Wow. This is mindblowing.
Have you heard about the French Paradox? French people traditionally eat a lot of saturated fat, like butter – yet they generally have less heart disease than other populations. A lot of brainpower has been wasted to explain this – does perhaps the red wine protect them?
But maybe it’s not really a paradox.
That’s it’s been seen as a paradox in the past is probably because older observational studies have shown weak associations between saturated fat consumption and increased risk of heart disease. However, there are many explanations for these findings, such as “the healthy user effect.” People who adhere to other health-related behaviors are also likely to avoid saturated fat because they’ve been told it is “unhealthy.” But there’s no way to know if their good health is due to avoiding saturated fat or is the result of all of those other behaviors – or caused by something else entirely.
That’s because observational studies can only show associations; they can’t show cause-effect relationships. There may be other factors besides dietary choices or health-related behaviors that cause the outcomes seen in these older studies.
I was just shown the diagram above, recently published in the journal Nutrition. It’s based on WHO and FAO statistics over the average intake of saturated fat in 41 European countries in 1998 (the latest available data), and the age-adjusted risk of dying from heart disease. I added some explanations.
More saturated fat, less heart disease
It’s a stunner. The French paradox is actually a French-Swiss-Icelandic-Swedish-German-Austrian-etc.-paradox!
- France eats the most saturated fat and has the lowest rate of heart disease deaths in all of Europe.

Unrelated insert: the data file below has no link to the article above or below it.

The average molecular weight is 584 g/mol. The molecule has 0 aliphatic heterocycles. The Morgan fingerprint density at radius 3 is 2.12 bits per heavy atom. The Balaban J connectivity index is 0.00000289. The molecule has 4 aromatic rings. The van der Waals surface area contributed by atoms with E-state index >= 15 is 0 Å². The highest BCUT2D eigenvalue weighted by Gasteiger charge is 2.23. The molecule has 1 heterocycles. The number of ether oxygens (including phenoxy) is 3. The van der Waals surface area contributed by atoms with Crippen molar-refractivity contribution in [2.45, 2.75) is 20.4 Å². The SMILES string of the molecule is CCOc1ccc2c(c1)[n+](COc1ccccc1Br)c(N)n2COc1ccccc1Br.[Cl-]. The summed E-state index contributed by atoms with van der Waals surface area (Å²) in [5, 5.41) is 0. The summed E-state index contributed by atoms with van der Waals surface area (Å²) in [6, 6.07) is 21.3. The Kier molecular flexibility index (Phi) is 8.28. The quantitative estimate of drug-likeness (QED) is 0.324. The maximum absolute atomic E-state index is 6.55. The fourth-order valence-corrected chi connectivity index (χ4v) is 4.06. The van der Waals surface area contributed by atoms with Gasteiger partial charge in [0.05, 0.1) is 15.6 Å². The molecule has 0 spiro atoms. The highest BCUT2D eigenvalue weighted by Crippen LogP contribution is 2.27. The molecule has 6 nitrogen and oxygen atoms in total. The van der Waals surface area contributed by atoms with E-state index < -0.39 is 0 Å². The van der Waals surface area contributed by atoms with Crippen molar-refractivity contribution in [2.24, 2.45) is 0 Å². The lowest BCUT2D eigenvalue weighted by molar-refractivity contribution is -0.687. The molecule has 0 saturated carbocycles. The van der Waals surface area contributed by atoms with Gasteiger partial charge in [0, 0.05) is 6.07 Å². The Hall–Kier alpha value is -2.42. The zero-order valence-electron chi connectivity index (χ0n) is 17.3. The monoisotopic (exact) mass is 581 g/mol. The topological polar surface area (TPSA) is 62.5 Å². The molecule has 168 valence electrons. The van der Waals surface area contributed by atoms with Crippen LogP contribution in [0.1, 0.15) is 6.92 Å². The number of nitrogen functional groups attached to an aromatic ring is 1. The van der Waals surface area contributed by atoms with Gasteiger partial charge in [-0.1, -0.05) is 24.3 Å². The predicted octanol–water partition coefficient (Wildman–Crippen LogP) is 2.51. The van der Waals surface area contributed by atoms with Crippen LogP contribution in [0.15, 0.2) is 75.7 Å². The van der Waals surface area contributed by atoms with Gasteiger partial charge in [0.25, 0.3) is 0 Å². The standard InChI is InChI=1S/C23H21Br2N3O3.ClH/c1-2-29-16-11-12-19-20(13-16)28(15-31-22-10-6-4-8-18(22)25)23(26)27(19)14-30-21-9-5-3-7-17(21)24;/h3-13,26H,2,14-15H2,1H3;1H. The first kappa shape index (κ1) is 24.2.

- Switzerland eats second-most saturated fat and has the second-lowest mortality.
- The countries eating more saturated fat have less heart disease, period.
Less saturated fat, more heart disease
And the countries eating less saturated fat? Like Georgia, Moldavia, Azerbaijan etc.? Well, they seem to have the highest mortality from heart disease in Europe.
It’s a Pan-European paradox now.
What does it mean?
Correlations between populations, like these, are known as ecological data. It doesn’t really prove anything. In other words, the diagram above does not prove that saturated fat protects you from heart disease. There are obviously many other differences between these populations, not just the intake of saturated fat.
But a diagram like this can provide a counter-argument to the observational studies mentioned above. It’s unlikely that saturated fat would be a major cause of deaths from heart disease, when European populations stuffing themselves with it have fewer deaths from heart disease, without exception.
Can this possibly be a weird coincidence? Can saturated fat still possibly be bad? What do you say?
When I recently interviewed professor Loren Cordain about our hunter-gatherer ancestors, his guess was that they, on average, got about 15 percent of their calories from saturated fat.
If that’s true, it means that our genes should be well adapted to eating about 15 percent saturated fat. That’s more than twice as much as the maximum set in the advice from the USDA and others. Yet it is about as much as consumed by the populations in Europe today with the best heart health. Coincidence?
More: The Paleo Diet Explained